MOFCOM noted that both merging parties are mainly engaged in the design and manufacture of integrated circuit chips for multi-media display and wireless communications devices. After concluding that the transaction would not likely have any anti-competitive effects on the market for mobile phone baseband chips, MOFCOM focused its review on the market for LCD TV control chips. The published decision is somewhat equivocal as to whether the geographic scope of this market is global or national but MOFCOM's main concern was clearly the China market which, in any event, has its own special features. MOFCOM noted that designers of LCD TV control chips have to meet certain specific requirements in China in terms of pricing and other cultural and linguistic factors.

The pie chart below shows the parties' respective market shares in the relevant China market as set out in MOFCOM's decision. As in Baxter/Gambro, MOFCOM offered a detailed assessment of concentration levels in the market using the HHI system of indicators. MOFCOM's findings in this respect are again shown here in chart form.

MOFCOM considered the relevant Chinese market for LCD TV control chips to be highly concentrated before the merger and noted that the transaction would "obviously" change the structure of the market once completed. In MOFCOM's view, the acquisition would eliminate MediaTek's closest competitor and remaining suppliers and the threat of new entry would not constitute an effective competitive restraint post merger. MOFCOM concluded that the merged entity would become the "dominant" player in China with a market share of 80%.

Interestingly, MOFCOM also referenced the dynamic nature of the relevant markets, and the fact that customers of the merged firm (Chinese TV manufacturers) may have some countervailing buyer power and could conceivably sponsor entry into the market for LCD TV control chips in the long term. However, the regulator concluded that notwithstanding these various factors, the transaction was still likely to result in anticompetitive effects in the short term and it therefore sought a remedy proposal.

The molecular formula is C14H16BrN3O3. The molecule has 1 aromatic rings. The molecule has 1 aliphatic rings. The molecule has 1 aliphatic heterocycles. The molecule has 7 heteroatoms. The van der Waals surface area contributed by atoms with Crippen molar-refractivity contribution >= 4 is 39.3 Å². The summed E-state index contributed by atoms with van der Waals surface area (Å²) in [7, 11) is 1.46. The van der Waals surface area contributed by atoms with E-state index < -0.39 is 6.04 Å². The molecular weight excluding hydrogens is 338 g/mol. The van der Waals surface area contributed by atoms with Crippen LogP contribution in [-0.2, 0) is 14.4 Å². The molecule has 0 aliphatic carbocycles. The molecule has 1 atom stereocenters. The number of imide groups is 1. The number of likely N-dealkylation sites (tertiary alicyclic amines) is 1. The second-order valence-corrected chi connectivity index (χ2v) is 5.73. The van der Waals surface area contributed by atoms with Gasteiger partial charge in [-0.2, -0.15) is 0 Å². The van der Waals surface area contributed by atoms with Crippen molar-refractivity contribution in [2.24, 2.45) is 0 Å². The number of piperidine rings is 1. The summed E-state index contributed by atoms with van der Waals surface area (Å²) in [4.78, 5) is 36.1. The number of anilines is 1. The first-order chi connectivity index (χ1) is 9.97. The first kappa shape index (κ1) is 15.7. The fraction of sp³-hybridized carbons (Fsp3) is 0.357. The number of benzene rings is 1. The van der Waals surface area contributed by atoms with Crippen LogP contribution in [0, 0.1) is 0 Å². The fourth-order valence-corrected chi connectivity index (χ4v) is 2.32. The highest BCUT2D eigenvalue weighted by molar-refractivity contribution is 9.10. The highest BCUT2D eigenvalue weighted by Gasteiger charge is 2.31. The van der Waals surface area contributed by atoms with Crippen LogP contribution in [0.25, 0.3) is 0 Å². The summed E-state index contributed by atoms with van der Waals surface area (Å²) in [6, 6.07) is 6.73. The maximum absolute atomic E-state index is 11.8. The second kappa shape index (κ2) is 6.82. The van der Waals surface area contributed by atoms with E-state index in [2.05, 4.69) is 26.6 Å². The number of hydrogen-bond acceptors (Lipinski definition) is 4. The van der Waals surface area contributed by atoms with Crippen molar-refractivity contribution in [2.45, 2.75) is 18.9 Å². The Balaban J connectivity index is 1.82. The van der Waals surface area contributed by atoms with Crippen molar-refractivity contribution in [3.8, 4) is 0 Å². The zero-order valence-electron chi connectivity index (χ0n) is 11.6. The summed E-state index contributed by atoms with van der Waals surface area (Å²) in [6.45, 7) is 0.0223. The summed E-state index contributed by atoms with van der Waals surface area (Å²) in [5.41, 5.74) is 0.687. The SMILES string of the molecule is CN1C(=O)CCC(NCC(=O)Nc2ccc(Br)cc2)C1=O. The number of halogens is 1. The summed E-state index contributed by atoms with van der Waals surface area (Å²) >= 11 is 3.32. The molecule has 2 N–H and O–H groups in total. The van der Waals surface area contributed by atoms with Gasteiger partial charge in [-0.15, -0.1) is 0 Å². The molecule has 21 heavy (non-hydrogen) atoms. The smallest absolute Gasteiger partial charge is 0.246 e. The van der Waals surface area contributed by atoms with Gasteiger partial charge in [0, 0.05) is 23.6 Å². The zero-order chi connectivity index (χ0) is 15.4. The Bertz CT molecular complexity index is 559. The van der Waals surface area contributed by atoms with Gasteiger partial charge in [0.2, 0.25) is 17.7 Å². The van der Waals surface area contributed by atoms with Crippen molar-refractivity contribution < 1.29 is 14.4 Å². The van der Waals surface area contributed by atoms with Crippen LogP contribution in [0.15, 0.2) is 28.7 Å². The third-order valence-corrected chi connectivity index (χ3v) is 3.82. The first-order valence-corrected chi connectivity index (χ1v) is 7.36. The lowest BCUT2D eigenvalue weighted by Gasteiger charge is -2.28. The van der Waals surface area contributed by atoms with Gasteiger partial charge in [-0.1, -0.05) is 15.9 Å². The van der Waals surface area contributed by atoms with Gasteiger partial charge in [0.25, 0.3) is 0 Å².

In view of its concerns, MOFCOM imposed a rather striking set of behavioural remedies – an extensive "hold separate" structure of the kind previously seen in Western Digital/Hitachi. The restrictive conditions were imposed for an initial period of three years after which MediaTek might make a reasoned submission for their release:

  • MStar's LCD TV control chip business (Morningstar) must be maintained as an "independent competitor" on the market;
  • MediaTek's exercise of its shareholder rights in Morningstar are to be strictly limited and subject to prior approval by MOFCOM with the exception of rights to receive dividends and information necessary for producing consolidated financial statements;
  • Directors of Morningstar may only be appointed/removed with the approval of MOFCOM;
  • MediaTek and Morningstar must maintain their R&D investments at no less than pre-acquisition levels;
  • MediaTek and Morningstar are prohibited from exchanging competitively sensitive information and using customers as conduits for the exchange of such information. Board members and senior executives who breach this obligation may be dismissed;
  • Cooperation between MediaTek and Morningstar is to be subject to prior approval by MOFCOM;
  • Certain customary pre-acquisition practices regarding the supply of LCD TV control chips and after-sales service levels shall be maintained post merger;
  • Should MediaTek and/or Morningstar merge in the future with another party active in the LCD TV control chip market, they must seek prior approval from MOFCOM. This applies regardless of the turnover of the undertaking concerned;
  • MediaTek and Morningstar must comply with certain arrangements intended to control the prices of LCD TV control chips and related products sold on the China market. In particular, prices in China shall not be higher than the prices of similar products sold by MediaTek and Morningstar outside China; and
  • The merging parties are obligated to formulate a detailed plan for the implementation of the behavioural remedies package which must be approved by MOFCOM within three months of its clearance decision being published. This MOFCOM approval is a pre-condition to completion.

Looking at these remedies, the obvious question might be why MOFCOM would choose such a structure over a divestiture which would clearly address the competition concerns identified and place less of a burden on MOFCOM in terms of monitoring the arrangements. On the other hand, a straightforward divestiture would not have afforded MOFCOM the leverage it has acquired over LCD TV control chip pricing in China in view of the pricing commitment described above. This is a feature of the remedies package in MediaTek/MStar which commentators will likely see as demonstrating a concern for industrial policy considerations.

Originally published 7 October 2013


1. The Herfindahl-Hirschmann Index measures concentration levels in a given market by summing the squares of the individual market shares of all the firms in the market.